Cow antibodies show a path to fighting human disease

Novel vaccines combine natural antibodies and engineer antigens 
to trigger immune response

Old Bessie may have shown researchers a new way to fight human diseases.

A recent paper from University of Guelph scientists says a novel vaccine that protects cattle from a viral-driven respiratory disease may hold the secret to creating similar treatments for human diseases, ranging from gut infections to HIV and cancer.

Azud Kaushik, a professor with the university’s department of molecular and cellular biology, said the team was able to engineer antibodies, grafted with a microbial antigen, that improved immune response.

When the cattle are treated with the genetically manipulated antibody fragments, it triggers a response against bovine herpes virus. That virus causes a respiratory disease, affects cattle health, and hampers cattle trade.

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“It’s a major problem in North America,” said Kaushik. An existing vaccine fails to protect cattle against a viral flare-up when the animals are stressed.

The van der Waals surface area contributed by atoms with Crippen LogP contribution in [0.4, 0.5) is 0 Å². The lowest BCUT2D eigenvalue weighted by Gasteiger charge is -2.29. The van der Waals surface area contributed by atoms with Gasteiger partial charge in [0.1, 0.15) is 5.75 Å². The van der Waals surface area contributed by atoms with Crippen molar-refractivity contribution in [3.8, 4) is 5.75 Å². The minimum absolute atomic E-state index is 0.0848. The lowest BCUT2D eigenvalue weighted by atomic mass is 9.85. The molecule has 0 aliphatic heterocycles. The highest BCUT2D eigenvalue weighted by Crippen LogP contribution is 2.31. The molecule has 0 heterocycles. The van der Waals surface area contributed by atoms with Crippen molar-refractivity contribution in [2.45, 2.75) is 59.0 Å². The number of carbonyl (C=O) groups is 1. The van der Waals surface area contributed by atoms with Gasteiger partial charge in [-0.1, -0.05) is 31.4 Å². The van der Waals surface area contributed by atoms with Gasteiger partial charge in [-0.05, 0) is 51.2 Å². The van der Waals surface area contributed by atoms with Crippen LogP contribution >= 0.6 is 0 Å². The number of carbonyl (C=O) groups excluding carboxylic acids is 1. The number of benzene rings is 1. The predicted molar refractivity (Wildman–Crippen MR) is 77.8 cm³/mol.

The Guelph team grafted an artificial antigent onto the cow antibody, and then immunized calves to see its effects. Kaushik said the team found a very high immune response compared to an unmanipulated antibody.

Kaushik says the finding proves the concept can work in the real world and can be transferred to human diseases.

“We could use this structure to make any kind of vaccine,” he said. “We could modify the structure to develop novel vaccines against cancer.”

The paper appeared recently in the journal Molecular Immunology.

Kaushik hopes to license the technique for drug companies to develop new therapies against various diseases.

This article first appeared on AGCanada.com.

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